Books: Trail of Lightning

36373298Trail of Lightning by Rebecca Roanhorse
Published June 26, 2018
I’ve been meaning to read Trail of Lightning for almost a year. Although I listed it in a Reader’s Guide to Diverse Science-Fiction & Fantasy that I created for my local library branch last fall, it was one of the few titles that I hadn’t actually read. So when the Nebula Award nominees for Best Novel were announced, I jumped at the chance to bump Trail of Lightning up my list. Happily the first novel in my Reading the Nebulas challenge did not disappoint. Trail of Lightning is a fast-paced urban fantasy that doesn’t shy away from depicting the lasting effects of trauma, while also delivering fantastic worldbuilding and a prickly, but likable protagonist.

Set in a post-apocalyptic near future where the United States has been ravaged by flooding and ‘energy wars’ between multinational oil and gas companies, the Dinétah (formerly the Navajo reservation) survives, but gods and monsters from Navajo mythology walk the land. Supernaturally gifted monster hunter Maggie Hoskie may be the only person capable of stopping the spread of the monsters, but she’s haunted by her past and unsure of her abilities.

Urban fantasy isn’t a genre that usually appeals to me – I like my plots with more complexity and overarching elements than the genre tends to provide – but I was intrigued by the premise of a Native American heroine and the incorporation of Navajo mythology. Sure enough, it’s the worldbuilding that sets Trail of Lightning apart from the rest. With its long stretches of desert, lack of material goods and luxuries (coffee is a rarity and new clothes are hard to come by), and the possibility that a Native American trickster god will stop in for dinner and matchmaking, Dinétah is an atmospheric setting. I loved the way Roanhorse incorporated Navajo culture and mythology into the story organically. She also gives us tidbits about the broader world outside the reservation that will hopefully be expanded upon in the sequel, Storm of Locusts.

I suspect tough, badass but broken protagonist Maggie Hoskie is far from an outlier in the urban fantasy genre, but there’s something so very human about her that drew me in. Although Maggie bears the physical and psychological scars of her past, she does gradually begin to heal and to show vulnerability. I enjoyed her dynamic with Kai, the charismatic, boyband-good-looking, medicine man who accompanies her, and the banter and spark between them had me rooting for their inevitable relationship. The secondary characters are similarly three-dimensional, although I found Maggie’s ‘monsterslayer’ mentor underwritten after all the build-up.

Straddling the YA/adult line, Trail of Lightning is a quick read that can definitely be finished in a sitting or two. The pace is brisk, and when there’s a rare breather, the banter between characters keeps the story moving. As much as I enjoyed the pacing, I suspect it may also have hurt the book. The plot isn’t the strongest and it feels like the characters are acting for the sake of movement instead of with a clear purpose at all times. The climactic battle, while appropriately large-scale, also feels messy with resolution unclear.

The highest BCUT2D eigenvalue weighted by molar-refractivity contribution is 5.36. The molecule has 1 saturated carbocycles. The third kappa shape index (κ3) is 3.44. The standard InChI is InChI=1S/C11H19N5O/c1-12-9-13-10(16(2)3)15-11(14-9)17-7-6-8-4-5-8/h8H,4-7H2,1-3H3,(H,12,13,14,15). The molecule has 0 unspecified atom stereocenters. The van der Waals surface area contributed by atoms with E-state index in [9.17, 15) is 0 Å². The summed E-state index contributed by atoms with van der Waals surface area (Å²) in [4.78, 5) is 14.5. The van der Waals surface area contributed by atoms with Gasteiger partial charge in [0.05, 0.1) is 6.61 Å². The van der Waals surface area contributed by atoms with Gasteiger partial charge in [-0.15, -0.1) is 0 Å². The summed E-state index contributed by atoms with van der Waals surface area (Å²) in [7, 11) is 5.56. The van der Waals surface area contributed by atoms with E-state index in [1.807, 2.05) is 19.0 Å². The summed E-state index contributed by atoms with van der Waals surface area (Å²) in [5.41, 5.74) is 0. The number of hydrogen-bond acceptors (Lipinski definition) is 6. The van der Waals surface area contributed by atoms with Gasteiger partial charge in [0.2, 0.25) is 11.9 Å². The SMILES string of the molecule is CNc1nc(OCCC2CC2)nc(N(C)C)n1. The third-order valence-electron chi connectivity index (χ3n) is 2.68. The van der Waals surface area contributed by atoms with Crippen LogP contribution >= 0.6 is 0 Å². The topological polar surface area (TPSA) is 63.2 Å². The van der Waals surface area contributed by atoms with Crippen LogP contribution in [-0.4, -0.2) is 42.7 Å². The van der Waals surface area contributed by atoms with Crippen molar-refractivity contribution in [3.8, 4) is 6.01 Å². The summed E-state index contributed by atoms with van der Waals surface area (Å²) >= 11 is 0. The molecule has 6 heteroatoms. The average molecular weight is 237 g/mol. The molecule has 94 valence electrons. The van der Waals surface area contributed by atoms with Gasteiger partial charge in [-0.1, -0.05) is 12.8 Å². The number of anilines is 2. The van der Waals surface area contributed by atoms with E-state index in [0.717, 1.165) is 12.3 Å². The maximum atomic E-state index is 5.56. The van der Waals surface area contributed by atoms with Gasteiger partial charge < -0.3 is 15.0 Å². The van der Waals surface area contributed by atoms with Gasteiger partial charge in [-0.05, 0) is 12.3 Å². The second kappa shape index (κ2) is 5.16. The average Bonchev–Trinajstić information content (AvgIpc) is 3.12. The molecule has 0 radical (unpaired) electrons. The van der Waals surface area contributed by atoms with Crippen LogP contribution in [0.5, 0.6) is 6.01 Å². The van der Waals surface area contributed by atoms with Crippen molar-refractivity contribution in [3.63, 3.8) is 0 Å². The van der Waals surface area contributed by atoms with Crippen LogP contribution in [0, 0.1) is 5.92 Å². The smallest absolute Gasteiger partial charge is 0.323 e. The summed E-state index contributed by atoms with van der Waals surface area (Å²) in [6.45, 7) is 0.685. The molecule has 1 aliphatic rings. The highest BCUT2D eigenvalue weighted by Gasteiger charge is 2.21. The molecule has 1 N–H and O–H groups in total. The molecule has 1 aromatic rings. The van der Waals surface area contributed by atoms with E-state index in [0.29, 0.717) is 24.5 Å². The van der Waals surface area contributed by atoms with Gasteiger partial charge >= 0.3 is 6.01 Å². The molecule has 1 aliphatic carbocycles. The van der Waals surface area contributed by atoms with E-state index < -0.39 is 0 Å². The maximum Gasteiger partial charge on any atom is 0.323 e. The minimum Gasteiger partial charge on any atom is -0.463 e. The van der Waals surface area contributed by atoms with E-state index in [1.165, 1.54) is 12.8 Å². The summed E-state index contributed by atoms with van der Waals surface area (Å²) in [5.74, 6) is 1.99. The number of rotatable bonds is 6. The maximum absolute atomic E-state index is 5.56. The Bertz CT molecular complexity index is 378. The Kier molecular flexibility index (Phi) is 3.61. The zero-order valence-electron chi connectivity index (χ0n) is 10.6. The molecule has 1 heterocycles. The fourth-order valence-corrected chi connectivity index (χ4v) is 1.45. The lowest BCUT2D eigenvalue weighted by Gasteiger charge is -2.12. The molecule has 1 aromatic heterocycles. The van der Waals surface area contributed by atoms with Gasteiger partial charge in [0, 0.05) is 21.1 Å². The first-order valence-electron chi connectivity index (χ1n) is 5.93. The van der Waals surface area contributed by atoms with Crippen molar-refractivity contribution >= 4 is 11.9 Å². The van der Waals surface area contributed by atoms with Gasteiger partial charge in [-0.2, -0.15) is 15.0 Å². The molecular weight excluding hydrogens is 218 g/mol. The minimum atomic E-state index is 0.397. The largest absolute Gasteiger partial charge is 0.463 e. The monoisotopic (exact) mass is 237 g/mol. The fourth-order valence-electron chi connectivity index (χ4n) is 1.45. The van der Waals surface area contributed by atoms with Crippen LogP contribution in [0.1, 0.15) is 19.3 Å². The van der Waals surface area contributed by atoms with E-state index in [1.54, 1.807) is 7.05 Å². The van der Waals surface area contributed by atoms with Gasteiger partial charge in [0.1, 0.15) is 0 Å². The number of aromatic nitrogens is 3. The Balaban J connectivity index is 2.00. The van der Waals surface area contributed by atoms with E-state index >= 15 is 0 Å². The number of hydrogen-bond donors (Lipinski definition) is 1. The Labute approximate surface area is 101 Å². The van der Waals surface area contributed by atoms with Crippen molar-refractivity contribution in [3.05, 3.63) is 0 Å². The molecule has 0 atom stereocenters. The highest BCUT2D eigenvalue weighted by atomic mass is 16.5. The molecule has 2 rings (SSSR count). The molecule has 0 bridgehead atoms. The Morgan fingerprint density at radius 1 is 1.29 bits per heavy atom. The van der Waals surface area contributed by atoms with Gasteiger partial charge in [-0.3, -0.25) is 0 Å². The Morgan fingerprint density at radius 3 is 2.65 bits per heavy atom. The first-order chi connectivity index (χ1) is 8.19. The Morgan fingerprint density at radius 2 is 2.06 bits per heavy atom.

The worldbuilding and likable characters are what kept me invested in the novel though and I’m looking forward to seeing where this series goes next!

Reading the Nebulas

ReadingTheNebulasThe finalists for the prestigious 2018 Nebula awards, which honour the best works of science-fiction or fantasy published in the United States (as decided by active members of Science Fiction and Fantasy Writers of America), were announced last month and the list looks great!

It’s been two years since I set myself the challenge of reading all of the Hugo Award nominees for best novel. During the course of it I read some books I may never have picked up otherwise, but that I really enjoyed… and one I very much did not. I loved challenging myself to read more broadly, even within my preferred genre, so this year I’m taking on the Nebulas!

Like the Hugo nominees of the past few years, the Nebula finalists for Best Novel are refreshingly diverse, with not a straight, white, male among them. Five of the six authors nominated are women, and some are Women of Colour!

Before committing to the challenge I had already read one of the nominees, R.K. Kuang’s brutal and mesmerizing The Poppy War (read my review here), so I have five books to read before the winners are announced on May 18th. I’m going to try and squeeze in some of the nominees for Best Novella as well (I’ve already read and loved P. Djèlí Clark’s The Black God’s Drums), but since The Tea Master and the Detective doesn’t appear to be in print and my library only has a reference copy, I don’t think I’ll manage to read them all.

Here are the 2018 nominees for Best Novel that I’ll be reading:


The Calculating Stars, Mary Robinette Kowal (Tor)

On a cold spring night in 1952, a huge meteorite fell to earth and obliterated much of the east coast of the United States, including Washington D.C. The ensuing climate cataclysm will soon render the earth inhospitable for humanity, as the last such meteorite did for the dinosaurs. This looming threat calls for a radically accelerated effort to colonize space, and requires a much larger share of humanity to take part in the process.

Elma York’s experience as a WASP pilot and mathematician earns her a place in the International Aerospace Coalition’s attempts to put man on the moon, as a calculator. But with so many skilled and experienced women pilots and scientists involved with the program, it doesn’t take long before Elma begins to wonder why they can’t go into space, too.

Elma’s drive to become the first Lady Astronaut is so strong that even the most dearly held conventions of society may not stand a chance against her.

The Poppy War, R.F. Kuang (Harper Voyager US; Harper Voyager UK)